HR software is essential for supporting both approaches, says Helen Armstrong. “Tactical HR needs great process and automation to be a success, and provide the data and information needed by strategic HR to make decisions for the future. Great and complete data will allow strategic HR to identify trends and begin to make predictions to feed into the business strategy and help share the future company strategy.”
Tactical HR needs to be able to implement that company strategy, so it’s important to avoid wasting time on managing paper and spreadsheets, she adds. “A good HR system, that is SaaS-based and integrated to other business systems with automated workflow, will allow the operational teams to work on projects to help drive the business forward, rather than day-to-day processes that your competitors will likely have automated.”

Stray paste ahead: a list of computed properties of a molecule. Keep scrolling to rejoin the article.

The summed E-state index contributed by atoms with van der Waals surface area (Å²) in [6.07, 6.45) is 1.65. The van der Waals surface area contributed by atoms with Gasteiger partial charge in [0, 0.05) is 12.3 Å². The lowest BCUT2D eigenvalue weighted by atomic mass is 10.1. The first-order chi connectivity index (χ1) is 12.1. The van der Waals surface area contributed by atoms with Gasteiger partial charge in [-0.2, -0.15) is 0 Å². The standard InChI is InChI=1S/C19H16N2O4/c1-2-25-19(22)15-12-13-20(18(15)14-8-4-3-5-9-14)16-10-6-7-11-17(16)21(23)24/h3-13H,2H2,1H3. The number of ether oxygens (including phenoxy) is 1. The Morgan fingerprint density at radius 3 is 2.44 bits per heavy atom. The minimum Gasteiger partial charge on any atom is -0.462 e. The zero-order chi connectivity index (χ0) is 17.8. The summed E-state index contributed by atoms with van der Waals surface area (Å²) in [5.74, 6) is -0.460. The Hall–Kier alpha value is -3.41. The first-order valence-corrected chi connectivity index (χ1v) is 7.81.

Core HR technology can help to automate processes such as payroll or self-service access to HR, which supports the tactical side of HR.
“Ultimately, this frees up HROs to use more advanced HR technology to develop talent and focus on strategic workforce planning, succession plans, and collaboration,” remarks Tim Ringo. “Strategic HR technology is a high-end approach that makes a difference through talent management and employee experience platforms, for instance. This is where HR’s value is at its highest, helping build employees’ capabilities and performance.”
Tracey Hudson agrees, saying that HR software is predominantly invaluable for tactical HR, which in turn supports the strategic side.
“Having time recording software that talks to payroll is a great time saver, and being able to record holidays and absences in software avoids the challenges that come with everything being recorded in spreadsheets or, worse, on paper. Strategically, if you can pull off data from your HR software around staff turnover, leave reasons, training analysis to identify training needs and so on, then this will help inform your decisions around recruiting and upskilling your future workforce.”
To find out more about how HR software can help your HR team to develop both a tactical and strategic approach, click here.